As the new laws on investment, enterprises, and public-private partnership investment officially came into effect from early 2021, domestic and international investors are now pinning high hopes on guiding decrees to facilitate their new ventures.
Following the enforcement of the Law on Investment 2020, the draft decree guiding implementing certain provisions of the law has been released. When the draft decree is passed by the government, it will replace Decree No.118/2015/ND-CP guiding implementation of the Law on Investment 2014.
The draft decree consists of seven chapters and 93 articles, which provides guidance on the implementation of the new law.
It includes key legal considerations, such as guidance on procedure of online submissions for investment registration; clarification on sectors which foreign investors are restricted from accessing and sectors for which market access is conditional to them; requirements to meet in order to enjoy investment incentives; guidance on investment security deposit for the implementation of projects; new regulations on the amendments of the project; and termination of ventures based on forged transactions. New business lines are eligible for funding incentives.
Regarding the draft decree guiding the new Law on Enterprises 2020, Decree No.01/2021/ND-CP on enterprise registration has recently been issued, providing detailed instructions and guidance.
There are four key legal considerations of Decree 01: the enterprise code is now also the code of units participating in social insurance of an enterprise; and cases of granting enterprise registration certificate are in accordance with contingency procedures (for example in case the national business registration system breaks downs or is updated).
Thirdly, the fee for publishing the enterprise registration content is refunded if the enterprise registration certificate is not issued to the enterprise. Lastly, the legal status of an enterprise is to be clearly stated in the National Business Registration Database (for instance not operating at the registered address).
Together with the draft decrees, following enforcement of the Law on Public-Private Partnership (PPP) Investment 2020, the draft decree guiding and implementing certain provisions of the Law on PPP has been released.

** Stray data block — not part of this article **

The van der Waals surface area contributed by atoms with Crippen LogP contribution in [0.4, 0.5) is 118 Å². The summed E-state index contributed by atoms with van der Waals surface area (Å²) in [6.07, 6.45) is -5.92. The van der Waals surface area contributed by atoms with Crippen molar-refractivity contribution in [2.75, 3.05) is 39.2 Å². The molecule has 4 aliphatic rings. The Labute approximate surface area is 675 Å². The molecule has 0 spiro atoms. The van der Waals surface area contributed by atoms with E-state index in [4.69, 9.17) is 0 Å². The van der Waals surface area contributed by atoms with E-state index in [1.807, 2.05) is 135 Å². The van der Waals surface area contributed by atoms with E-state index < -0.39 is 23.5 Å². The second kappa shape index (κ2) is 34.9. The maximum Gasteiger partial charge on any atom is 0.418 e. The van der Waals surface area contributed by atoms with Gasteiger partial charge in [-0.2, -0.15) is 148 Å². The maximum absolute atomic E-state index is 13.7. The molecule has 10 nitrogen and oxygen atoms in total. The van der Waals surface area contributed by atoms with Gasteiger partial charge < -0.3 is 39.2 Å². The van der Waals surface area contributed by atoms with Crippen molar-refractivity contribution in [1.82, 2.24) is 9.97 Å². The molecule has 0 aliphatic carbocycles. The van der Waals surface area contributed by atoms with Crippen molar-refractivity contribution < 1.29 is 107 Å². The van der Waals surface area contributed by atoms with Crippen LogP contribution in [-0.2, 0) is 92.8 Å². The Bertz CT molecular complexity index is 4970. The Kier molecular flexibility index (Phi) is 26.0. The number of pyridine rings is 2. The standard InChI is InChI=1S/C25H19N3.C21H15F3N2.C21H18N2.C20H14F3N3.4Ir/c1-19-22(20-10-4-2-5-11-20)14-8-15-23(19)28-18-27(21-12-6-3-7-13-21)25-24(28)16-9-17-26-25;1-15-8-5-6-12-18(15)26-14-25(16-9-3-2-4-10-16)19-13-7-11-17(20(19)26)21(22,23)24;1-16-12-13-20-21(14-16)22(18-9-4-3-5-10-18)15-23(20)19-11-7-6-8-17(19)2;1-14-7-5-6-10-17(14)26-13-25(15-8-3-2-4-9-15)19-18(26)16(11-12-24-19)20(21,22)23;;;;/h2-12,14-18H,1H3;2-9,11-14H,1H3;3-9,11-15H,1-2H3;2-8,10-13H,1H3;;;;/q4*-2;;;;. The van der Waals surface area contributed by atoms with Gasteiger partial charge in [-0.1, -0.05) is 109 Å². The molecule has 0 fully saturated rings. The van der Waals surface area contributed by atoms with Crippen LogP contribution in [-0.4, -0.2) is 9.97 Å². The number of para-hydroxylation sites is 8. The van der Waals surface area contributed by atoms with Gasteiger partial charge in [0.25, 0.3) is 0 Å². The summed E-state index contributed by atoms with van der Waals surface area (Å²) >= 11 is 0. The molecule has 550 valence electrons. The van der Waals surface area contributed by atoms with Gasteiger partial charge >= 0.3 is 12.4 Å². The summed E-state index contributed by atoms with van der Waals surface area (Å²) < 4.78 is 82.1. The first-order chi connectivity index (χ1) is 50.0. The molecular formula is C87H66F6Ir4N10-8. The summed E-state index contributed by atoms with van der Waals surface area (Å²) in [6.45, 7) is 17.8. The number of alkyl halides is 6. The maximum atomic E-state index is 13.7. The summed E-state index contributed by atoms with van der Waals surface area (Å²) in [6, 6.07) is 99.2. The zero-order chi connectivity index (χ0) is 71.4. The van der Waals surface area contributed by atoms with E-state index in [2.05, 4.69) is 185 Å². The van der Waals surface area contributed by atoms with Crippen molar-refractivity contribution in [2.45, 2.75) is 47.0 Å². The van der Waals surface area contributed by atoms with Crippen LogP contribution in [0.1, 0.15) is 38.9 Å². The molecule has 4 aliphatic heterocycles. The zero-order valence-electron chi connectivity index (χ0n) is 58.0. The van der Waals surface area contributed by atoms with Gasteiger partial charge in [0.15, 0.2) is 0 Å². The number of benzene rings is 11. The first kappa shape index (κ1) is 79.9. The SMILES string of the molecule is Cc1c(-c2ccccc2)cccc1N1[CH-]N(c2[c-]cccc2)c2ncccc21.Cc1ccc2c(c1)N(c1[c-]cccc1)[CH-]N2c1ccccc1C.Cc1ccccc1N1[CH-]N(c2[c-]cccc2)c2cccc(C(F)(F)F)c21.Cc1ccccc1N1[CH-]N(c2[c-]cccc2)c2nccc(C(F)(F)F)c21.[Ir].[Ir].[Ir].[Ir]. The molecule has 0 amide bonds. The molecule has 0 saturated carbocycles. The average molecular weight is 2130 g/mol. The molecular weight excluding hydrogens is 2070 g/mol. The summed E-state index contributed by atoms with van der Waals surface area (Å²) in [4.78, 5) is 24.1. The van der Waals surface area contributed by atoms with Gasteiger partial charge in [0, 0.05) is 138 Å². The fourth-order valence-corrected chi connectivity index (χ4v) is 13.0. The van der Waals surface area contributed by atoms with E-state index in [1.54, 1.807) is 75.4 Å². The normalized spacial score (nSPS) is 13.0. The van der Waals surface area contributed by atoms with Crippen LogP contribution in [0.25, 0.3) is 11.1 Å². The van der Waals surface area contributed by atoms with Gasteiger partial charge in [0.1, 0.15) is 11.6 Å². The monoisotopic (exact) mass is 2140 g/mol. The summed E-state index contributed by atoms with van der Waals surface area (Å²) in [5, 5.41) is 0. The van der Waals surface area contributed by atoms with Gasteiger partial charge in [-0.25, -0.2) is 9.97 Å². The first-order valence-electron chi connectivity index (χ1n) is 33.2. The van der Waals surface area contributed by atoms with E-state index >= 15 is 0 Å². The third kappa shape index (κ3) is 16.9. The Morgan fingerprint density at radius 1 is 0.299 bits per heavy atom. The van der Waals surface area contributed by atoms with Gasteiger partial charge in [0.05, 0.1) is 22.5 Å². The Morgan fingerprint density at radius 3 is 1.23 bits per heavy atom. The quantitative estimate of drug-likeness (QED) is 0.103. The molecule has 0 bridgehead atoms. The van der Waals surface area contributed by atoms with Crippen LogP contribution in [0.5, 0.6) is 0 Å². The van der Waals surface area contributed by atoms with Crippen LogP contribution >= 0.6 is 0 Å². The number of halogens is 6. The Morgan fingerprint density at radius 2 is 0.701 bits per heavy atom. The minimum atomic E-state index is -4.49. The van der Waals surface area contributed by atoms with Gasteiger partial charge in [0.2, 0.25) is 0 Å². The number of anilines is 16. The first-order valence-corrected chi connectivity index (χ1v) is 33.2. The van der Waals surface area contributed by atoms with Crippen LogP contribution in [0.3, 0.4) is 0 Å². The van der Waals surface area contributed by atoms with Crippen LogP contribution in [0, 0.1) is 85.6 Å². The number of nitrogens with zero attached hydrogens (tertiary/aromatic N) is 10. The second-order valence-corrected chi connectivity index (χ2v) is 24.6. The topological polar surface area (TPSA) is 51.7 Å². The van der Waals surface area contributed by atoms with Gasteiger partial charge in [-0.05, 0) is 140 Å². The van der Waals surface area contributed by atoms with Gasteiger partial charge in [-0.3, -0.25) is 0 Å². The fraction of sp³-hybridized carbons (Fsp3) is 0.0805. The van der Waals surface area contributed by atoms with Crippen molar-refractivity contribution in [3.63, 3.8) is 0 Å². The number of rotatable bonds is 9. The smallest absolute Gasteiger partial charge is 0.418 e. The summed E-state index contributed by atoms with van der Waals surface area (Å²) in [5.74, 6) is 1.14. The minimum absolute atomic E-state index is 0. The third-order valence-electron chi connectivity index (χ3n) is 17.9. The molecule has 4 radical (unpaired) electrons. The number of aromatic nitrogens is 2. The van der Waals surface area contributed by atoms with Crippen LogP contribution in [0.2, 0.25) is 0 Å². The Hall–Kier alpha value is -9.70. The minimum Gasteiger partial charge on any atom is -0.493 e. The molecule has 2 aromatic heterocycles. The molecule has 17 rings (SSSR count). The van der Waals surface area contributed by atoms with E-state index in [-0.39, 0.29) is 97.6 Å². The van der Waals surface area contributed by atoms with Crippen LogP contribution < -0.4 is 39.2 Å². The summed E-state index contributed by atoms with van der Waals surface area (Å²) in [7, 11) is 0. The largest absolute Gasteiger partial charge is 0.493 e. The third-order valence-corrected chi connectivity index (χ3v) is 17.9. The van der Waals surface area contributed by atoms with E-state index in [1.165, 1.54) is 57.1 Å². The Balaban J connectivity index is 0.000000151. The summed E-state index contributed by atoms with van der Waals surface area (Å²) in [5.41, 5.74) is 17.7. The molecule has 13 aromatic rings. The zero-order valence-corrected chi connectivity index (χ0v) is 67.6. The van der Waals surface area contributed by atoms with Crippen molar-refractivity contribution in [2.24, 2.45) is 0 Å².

The draft decree in this provides noteworthy guidelines and options for interpreting the law, including some key legal considerations:
– PPP investment eligible sectors and minimum scale;
– The definition of “policy” in the context of PPP project development, which is used to determine change-in-law events where an investment policy decision must be amended;
– Draft options to be considered for compensation in cases where the project is terminated or halted due to the transition from the previous PPP regulations (meaning Decree No.63/2018) to the new law on PPP.
Since Decree 01/2021 has just taken effect at the beginning of 2021, and the draft decrees guiding the Law on Investment and the law on PPP are still in their draft forms, we may have to wait some time to see the actual impact these legal documents may have on the investment landscape in Vietnam.
However, one of the most remarkable achievements we have at present is that, finally, we have one unified investment legal framework for investors to follow, especially in the PPP sector.
The new law on PPP and the draft decree will act as the key piece of legislation governing related transactions in the country. They will have, for the first time, codified provisions on PPP projects at the legislative level, unified the current patchwork of laws into a standalone legislative instrument, and replaced the previous legal framework, which consisted of numerous outdated circulars, decrees, and decisions.
This change will surely bring prosperous impacts to the investment landscape in Vietnam, in light that the lack of one unified legal framework has undoubtedly presented risks to foreign investors, thereby lowering the attractiveness of such transactions in Vietnam.
Regarding the new decree on enterprise registration and the draft decree guiding the Law on Investment, they have successfully addressed some of the shortcomings existing in the old legal frameworks and other relevant regulations, providing more clarity and straightforward investment procedures.
These changes will bring more comfort to prospective foreign financiers who wish to pour money into Vietnam but are unfamiliar with the country’s legal landscape.
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